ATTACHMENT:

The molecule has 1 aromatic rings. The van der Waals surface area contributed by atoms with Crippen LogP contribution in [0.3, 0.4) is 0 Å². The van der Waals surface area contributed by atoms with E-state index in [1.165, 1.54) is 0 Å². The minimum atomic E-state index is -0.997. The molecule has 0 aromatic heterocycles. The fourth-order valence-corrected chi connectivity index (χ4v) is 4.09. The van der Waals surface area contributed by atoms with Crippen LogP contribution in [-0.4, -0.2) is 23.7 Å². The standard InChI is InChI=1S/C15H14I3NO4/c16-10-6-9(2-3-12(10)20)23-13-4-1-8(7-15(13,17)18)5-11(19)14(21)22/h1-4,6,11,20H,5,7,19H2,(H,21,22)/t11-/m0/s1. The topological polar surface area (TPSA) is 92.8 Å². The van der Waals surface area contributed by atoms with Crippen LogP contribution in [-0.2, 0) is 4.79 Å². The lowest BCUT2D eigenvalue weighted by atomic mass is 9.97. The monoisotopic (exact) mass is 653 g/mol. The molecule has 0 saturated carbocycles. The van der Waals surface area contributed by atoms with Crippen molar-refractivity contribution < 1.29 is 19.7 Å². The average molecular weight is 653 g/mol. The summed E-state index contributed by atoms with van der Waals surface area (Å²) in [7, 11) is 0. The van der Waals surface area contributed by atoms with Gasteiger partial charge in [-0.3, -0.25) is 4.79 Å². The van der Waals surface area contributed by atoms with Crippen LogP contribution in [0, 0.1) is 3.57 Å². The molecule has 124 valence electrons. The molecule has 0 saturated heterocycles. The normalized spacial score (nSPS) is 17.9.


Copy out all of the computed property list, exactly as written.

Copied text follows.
The molecule has 1 aromatic rings. The van der Waals surface area contributed by atoms with Crippen LogP contribution in [0.3, 0.4) is 0 Å². The van der Waals surface area contributed by atoms with E-state index in [1.165, 1.54) is 0 Å². The minimum atomic E-state index is -0.997. The molecule has 0 aromatic heterocycles. The fourth-order valence-corrected chi connectivity index (χ4v) is 4.09. The van der Waals surface area contributed by atoms with Crippen LogP contribution in [-0.4, -0.2) is 23.7 Å². The standard InChI is InChI=1S/C15H14I3NO4/c16-10-6-9(2-3-12(10)20)23-13-4-1-8(7-15(13,17)18)5-11(19)14(21)22/h1-4,6,11,20H,5,7,19H2,(H,21,22)/t11-/m0/s1. The topological polar surface area (TPSA) is 92.8 Å². The van der Waals surface area contributed by atoms with Crippen LogP contribution in [-0.2, 0) is 4.79 Å². The lowest BCUT2D eigenvalue weighted by atomic mass is 9.97. The monoisotopic (exact) mass is 653 g/mol. The molecule has 0 saturated carbocycles. The van der Waals surface area contributed by atoms with Crippen molar-refractivity contribution < 1.29 is 19.7 Å². The average molecular weight is 653 g/mol. The summed E-state index contributed by atoms with van der Waals surface area (Å²) in [7, 11) is 0. The van der Waals surface area contributed by atoms with Gasteiger partial charge in [-0.3, -0.25) is 4.79 Å². The van der Waals surface area contributed by atoms with Crippen LogP contribution in [0, 0.1) is 3.57 Å². The molecule has 124 valence electrons. The molecule has 0 saturated heterocycles. The normalized spacial score (nSPS) is 17.9.